A Roundup Of Corporations Pulling The Plug On Trump, And Why That Matters

by Elaine Roth
Originally Published: 
SRuhle/Twitter and Drew Angerer/Getty

On January 6, 2021, we all watched in stunned silence as a group of domestic terrorists, incited by speeches given earlier in the day by President Trump and his allies, stormed the Capitol building disrupting the legislative process.

This week, we’re watching those domestic terrorists face the consequences of their actions—none more so than the president himself, who is seeing his support from corporate America disappear.

Corporations, many of which are household names, are pulling the plug on Trump and his allies. The move is far too late — the damage to hallowed legislative ground and the foundation of democracy has been done — but it signifies a bigger shift in the court of public opinion. “More than anyone, corporations track public sentiment,” writes NBC News correspondent Stephanie Ruhle in a Twitter thread identifying the corporations that distanced themselves from Trump. “Taking clear action against Republicans in the Senate who would not certify the election and very clear distancing themselves from President Trump shows they believe this is where America’s head is at TODAY (the shift since Election Day).”

Twitter kicked off the corporate blowback to Trump’s incendiary rhetoric first by suspending his Twitter account and then permanently banning him from the platform “due to the risk of further incitement of violence.”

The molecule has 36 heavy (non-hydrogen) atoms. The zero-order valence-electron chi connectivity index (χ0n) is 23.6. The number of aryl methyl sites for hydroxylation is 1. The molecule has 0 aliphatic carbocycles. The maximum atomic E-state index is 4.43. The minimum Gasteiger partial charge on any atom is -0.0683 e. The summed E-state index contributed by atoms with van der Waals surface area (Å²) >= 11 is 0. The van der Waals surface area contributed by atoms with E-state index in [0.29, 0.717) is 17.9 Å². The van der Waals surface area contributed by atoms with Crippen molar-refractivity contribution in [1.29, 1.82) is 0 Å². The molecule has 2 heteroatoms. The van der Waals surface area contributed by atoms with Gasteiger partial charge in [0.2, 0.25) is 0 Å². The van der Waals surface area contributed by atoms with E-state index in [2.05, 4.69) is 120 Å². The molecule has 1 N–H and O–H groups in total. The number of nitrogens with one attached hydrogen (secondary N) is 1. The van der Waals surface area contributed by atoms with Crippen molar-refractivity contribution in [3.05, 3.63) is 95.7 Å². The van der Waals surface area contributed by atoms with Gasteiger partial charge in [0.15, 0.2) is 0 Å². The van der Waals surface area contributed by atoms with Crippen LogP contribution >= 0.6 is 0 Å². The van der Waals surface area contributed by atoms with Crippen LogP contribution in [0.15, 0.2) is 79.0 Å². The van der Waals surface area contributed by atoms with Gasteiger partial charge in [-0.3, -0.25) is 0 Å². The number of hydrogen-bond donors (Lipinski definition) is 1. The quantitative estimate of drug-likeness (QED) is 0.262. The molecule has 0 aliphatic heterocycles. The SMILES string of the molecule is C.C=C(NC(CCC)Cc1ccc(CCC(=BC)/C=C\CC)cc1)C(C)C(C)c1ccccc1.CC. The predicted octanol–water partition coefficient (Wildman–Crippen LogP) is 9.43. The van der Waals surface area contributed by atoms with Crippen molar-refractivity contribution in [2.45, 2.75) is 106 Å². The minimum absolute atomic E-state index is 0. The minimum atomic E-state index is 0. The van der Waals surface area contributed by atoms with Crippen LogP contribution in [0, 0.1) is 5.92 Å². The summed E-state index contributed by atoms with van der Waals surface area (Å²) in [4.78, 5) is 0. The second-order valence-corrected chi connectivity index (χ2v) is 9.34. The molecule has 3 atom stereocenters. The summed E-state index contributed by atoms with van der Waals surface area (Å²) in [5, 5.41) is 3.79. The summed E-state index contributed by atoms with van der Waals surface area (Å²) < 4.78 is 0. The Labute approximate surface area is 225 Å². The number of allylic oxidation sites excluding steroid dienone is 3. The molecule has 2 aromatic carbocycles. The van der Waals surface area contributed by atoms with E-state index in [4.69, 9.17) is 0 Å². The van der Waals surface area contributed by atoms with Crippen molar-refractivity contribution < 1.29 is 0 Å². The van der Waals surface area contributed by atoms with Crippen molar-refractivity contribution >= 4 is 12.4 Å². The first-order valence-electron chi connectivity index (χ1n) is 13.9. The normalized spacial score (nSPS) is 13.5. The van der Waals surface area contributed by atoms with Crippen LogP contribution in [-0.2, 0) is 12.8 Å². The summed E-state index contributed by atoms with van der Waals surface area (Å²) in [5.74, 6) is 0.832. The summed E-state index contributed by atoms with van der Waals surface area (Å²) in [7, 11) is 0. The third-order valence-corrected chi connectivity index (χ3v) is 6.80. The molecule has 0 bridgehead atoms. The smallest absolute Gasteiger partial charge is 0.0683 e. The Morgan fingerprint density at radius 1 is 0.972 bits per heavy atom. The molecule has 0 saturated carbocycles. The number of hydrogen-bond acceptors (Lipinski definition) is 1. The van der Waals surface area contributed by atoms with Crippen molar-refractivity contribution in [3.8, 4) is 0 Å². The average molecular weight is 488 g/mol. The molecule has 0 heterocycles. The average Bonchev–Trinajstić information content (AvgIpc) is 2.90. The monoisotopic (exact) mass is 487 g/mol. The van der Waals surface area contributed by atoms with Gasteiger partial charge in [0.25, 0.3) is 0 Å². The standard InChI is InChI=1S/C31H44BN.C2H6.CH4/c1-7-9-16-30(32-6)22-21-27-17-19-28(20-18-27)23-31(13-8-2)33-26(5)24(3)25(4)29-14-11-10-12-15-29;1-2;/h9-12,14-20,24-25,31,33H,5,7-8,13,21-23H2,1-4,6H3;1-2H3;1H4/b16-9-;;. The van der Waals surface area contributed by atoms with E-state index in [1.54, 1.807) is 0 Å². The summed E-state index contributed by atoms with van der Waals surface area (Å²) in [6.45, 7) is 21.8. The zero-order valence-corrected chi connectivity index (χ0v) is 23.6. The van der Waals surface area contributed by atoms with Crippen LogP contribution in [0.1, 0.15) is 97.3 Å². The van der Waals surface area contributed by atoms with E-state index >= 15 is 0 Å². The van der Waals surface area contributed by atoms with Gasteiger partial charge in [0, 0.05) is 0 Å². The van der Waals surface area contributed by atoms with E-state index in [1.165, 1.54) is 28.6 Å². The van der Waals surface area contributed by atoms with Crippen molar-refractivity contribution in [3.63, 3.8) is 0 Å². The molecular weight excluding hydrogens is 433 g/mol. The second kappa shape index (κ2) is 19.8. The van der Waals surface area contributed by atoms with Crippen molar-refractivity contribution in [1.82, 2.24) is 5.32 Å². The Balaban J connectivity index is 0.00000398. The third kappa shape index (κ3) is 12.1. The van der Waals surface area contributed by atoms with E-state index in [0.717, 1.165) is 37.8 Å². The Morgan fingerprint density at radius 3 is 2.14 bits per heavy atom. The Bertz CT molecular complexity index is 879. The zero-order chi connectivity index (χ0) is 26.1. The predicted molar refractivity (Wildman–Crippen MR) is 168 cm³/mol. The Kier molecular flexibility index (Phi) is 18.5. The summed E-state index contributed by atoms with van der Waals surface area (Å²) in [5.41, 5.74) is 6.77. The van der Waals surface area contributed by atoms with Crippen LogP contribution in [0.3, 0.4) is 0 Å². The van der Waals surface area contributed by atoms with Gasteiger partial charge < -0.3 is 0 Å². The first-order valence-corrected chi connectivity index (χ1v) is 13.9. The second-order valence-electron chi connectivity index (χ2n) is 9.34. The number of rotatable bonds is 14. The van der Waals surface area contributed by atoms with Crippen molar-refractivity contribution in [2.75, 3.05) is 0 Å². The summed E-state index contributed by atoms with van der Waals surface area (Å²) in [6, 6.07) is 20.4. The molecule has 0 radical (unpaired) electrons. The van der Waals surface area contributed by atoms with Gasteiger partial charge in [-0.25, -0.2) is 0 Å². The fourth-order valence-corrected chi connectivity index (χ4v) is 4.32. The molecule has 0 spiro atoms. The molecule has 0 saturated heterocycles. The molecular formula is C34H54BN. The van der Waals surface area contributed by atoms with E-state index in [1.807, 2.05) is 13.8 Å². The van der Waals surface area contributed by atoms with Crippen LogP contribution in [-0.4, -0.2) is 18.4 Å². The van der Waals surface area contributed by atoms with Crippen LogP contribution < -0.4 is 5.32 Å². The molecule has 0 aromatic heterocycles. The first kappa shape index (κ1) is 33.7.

After the suspension and before the ban, Facebook and Instagram had also blocked Trump from their platforms, at least through the end of his presidential term. Other social media companies followed suit. Snapchat, YouTube, Twitch, TikTok and Reddit have all taken steps to disable the president’s channels and accounts, or crack down on content, thereby leaving him without a platform and a space to continue stoking anger among his supporters.

Online commerce and payment services are also pulling the plug on all things Trump. Shopify removed stores run by Trump’s business and campaign from its platform and PayPal shut down an account that was raising funds for Trump supporters who traveled to D.C. More telling of the shift in public sentiment is the report that financial technology firm, Stripe, will discontinue processing payments for Trump’s campaign website, thereby cutting off “Mr. Trump’s fundraising arm from what has been a steady stream of small-dollar donations that are often solicited through emails and text messages,” according to CBS News.

But social media and online companies are not the only ones distancing themselves from Trump. According to a statement by PGA of America President Jim Richerson, PGA of America, the organizer of the main professional golf tours in North America, voted to “terminate the agreement to play the 2022 PGA Championship at Trump Bedminster.”

And Trump isn’t facing the backlash alone — nor should he. Hotel icon Marriott International Inc., AirBnB, Commerce Bank, and health insurance network Blue Cross all pledged to suspend donations to Republicans who voted against certifying the electoral college results, even in the wake of the Capitol attack, as did Mastercard, according to Popular Information, a political newsletter. Similarly, Dow Chemical vowed to suspend “all corporate and employee political action committee (PAC) contributions to any member of Congress who voted to object to the certification of the presidential election” for a period of one election cycle.